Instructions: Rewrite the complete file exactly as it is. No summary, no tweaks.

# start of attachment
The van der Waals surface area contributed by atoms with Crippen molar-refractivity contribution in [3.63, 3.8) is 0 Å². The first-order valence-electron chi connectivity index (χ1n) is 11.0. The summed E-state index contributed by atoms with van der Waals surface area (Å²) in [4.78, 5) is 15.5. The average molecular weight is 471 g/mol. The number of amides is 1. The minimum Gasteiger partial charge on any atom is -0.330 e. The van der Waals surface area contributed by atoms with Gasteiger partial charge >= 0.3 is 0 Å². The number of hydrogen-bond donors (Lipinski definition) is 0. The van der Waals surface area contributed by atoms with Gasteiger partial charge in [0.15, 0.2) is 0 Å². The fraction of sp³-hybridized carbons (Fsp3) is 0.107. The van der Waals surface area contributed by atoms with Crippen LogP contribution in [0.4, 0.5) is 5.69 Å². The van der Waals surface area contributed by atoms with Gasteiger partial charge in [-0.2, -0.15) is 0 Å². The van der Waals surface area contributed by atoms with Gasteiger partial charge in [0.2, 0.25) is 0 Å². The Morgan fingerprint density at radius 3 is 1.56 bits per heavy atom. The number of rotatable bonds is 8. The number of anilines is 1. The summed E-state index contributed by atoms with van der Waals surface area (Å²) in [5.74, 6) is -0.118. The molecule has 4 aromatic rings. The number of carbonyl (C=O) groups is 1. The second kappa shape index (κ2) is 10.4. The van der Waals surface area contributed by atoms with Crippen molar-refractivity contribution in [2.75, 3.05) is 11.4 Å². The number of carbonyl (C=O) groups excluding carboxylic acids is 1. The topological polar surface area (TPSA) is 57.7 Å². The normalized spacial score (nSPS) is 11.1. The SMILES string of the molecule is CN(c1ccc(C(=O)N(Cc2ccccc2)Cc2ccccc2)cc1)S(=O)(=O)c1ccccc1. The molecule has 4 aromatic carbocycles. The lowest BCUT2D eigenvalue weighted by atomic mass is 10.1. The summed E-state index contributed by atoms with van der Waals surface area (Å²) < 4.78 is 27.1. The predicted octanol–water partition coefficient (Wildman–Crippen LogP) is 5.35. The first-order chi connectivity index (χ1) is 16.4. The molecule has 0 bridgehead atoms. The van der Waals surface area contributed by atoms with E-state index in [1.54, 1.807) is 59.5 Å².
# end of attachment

The van der Waals surface area contributed by atoms with Crippen molar-refractivity contribution in [3.63, 3.8) is 0 Å². The first-order valence-electron chi connectivity index (χ1n) is 11.0. The summed E-state index contributed by atoms with van der Waals surface area (Å²) in [4.78, 5) is 15.5. The average molecular weight is 471 g/mol. The number of amides is 1. The minimum Gasteiger partial charge on any atom is -0.330 e. The van der Waals surface area contributed by atoms with Gasteiger partial charge >= 0.3 is 0 Å². The number of hydrogen-bond donors (Lipinski definition) is 0. The van der Waals surface area contributed by atoms with Gasteiger partial charge in [0.15, 0.2) is 0 Å². The fraction of sp³-hybridized carbons (Fsp3) is 0.107. The van der Waals surface area contributed by atoms with Crippen LogP contribution in [0.4, 0.5) is 5.69 Å². The van der Waals surface area contributed by atoms with Gasteiger partial charge in [-0.2, -0.15) is 0 Å². The van der Waals surface area contributed by atoms with Gasteiger partial charge in [0.2, 0.25) is 0 Å². The Morgan fingerprint density at radius 3 is 1.56 bits per heavy atom. The number of rotatable bonds is 8. The number of anilines is 1. The summed E-state index contributed by atoms with van der Waals surface area (Å²) in [5.74, 6) is -0.118. The molecule has 4 aromatic rings. The number of carbonyl (C=O) groups is 1. The second kappa shape index (κ2) is 10.4. The van der Waals surface area contributed by atoms with Crippen molar-refractivity contribution in [2.75, 3.05) is 11.4 Å². The number of carbonyl (C=O) groups excluding carboxylic acids is 1. The topological polar surface area (TPSA) is 57.7 Å². The normalized spacial score (nSPS) is 11.1. The SMILES string of the molecule is CN(c1ccc(C(=O)N(Cc2ccccc2)Cc2ccccc2)cc1)S(=O)(=O)c1ccccc1. The molecule has 4 aromatic carbocycles. The lowest BCUT2D eigenvalue weighted by atomic mass is 10.1. The summed E-state index contributed by atoms with van der Waals surface area (Å²) < 4.78 is 27.1. The predicted octanol–water partition coefficient (Wildman–Crippen LogP) is 5.35. The first-order chi connectivity index (χ1) is 16.4. The molecule has 0 bridgehead atoms. The van der Waals surface area contributed by atoms with E-state index in [1.54, 1.807) is 59.5 Å².